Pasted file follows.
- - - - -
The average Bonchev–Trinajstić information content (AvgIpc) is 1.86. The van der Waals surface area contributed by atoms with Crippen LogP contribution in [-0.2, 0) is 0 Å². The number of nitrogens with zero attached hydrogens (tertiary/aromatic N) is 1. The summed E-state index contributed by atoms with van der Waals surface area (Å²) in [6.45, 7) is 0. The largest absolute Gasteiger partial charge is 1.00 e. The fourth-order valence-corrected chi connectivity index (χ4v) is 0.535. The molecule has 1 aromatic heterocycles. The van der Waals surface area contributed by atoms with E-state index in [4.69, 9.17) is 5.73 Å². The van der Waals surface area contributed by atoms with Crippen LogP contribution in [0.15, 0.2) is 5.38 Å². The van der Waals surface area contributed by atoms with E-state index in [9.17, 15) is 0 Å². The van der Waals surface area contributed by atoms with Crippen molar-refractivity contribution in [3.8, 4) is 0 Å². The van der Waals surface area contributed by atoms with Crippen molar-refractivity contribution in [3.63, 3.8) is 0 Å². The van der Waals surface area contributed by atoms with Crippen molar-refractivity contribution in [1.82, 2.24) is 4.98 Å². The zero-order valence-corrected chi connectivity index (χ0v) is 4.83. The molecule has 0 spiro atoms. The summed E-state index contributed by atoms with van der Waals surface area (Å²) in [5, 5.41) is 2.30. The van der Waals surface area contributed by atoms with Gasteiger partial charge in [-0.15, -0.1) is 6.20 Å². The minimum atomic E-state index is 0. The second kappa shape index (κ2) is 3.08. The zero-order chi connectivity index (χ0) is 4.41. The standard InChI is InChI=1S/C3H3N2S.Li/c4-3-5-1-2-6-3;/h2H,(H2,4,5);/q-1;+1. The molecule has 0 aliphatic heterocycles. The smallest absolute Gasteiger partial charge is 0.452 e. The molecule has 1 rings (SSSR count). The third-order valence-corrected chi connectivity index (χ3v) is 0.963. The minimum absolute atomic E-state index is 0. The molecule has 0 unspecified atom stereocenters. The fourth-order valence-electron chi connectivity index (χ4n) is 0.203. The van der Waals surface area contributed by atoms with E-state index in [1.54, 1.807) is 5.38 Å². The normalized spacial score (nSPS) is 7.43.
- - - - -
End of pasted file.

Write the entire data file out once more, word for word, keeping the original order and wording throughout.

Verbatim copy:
The average Bonchev–Trinajstić information content (AvgIpc) is 1.86. The van der Waals surface area contributed by atoms with Crippen LogP contribution in [-0.2, 0) is 0 Å². The number of nitrogens with zero attached hydrogens (tertiary/aromatic N) is 1. The summed E-state index contributed by atoms with van der Waals surface area (Å²) in [6.45, 7) is 0. The largest absolute Gasteiger partial charge is 1.00 e. The fourth-order valence-corrected chi connectivity index (χ4v) is 0.535. The molecule has 1 aromatic heterocycles. The van der Waals surface area contributed by atoms with E-state index in [4.69, 9.17) is 5.73 Å². The van der Waals surface area contributed by atoms with Crippen LogP contribution in [0.15, 0.2) is 5.38 Å². The van der Waals surface area contributed by atoms with E-state index in [9.17, 15) is 0 Å². The van der Waals surface area contributed by atoms with Crippen molar-refractivity contribution in [3.8, 4) is 0 Å². The van der Waals surface area contributed by atoms with Crippen molar-refractivity contribution in [3.63, 3.8) is 0 Å². The van der Waals surface area contributed by atoms with Crippen molar-refractivity contribution in [1.82, 2.24) is 4.98 Å². The zero-order valence-corrected chi connectivity index (χ0v) is 4.83. The molecule has 0 spiro atoms. The summed E-state index contributed by atoms with van der Waals surface area (Å²) in [5, 5.41) is 2.30. The van der Waals surface area contributed by atoms with Gasteiger partial charge in [-0.15, -0.1) is 6.20 Å². The minimum atomic E-state index is 0. The second kappa shape index (κ2) is 3.08. The zero-order chi connectivity index (χ0) is 4.41. The standard InChI is InChI=1S/C3H3N2S.Li/c4-3-5-1-2-6-3;/h2H,(H2,4,5);/q-1;+1. The molecule has 0 aliphatic heterocycles. The smallest absolute Gasteiger partial charge is 0.452 e. The molecule has 1 rings (SSSR count). The third-order valence-corrected chi connectivity index (χ3v) is 0.963. The minimum absolute atomic E-state index is 0. The molecule has 0 unspecified atom stereocenters. The fourth-order valence-electron chi connectivity index (χ4n) is 0.203. The van der Waals surface area contributed by atoms with E-state index in [1.54, 1.807) is 5.38 Å². The normalized spacial score (nSPS) is 7.43.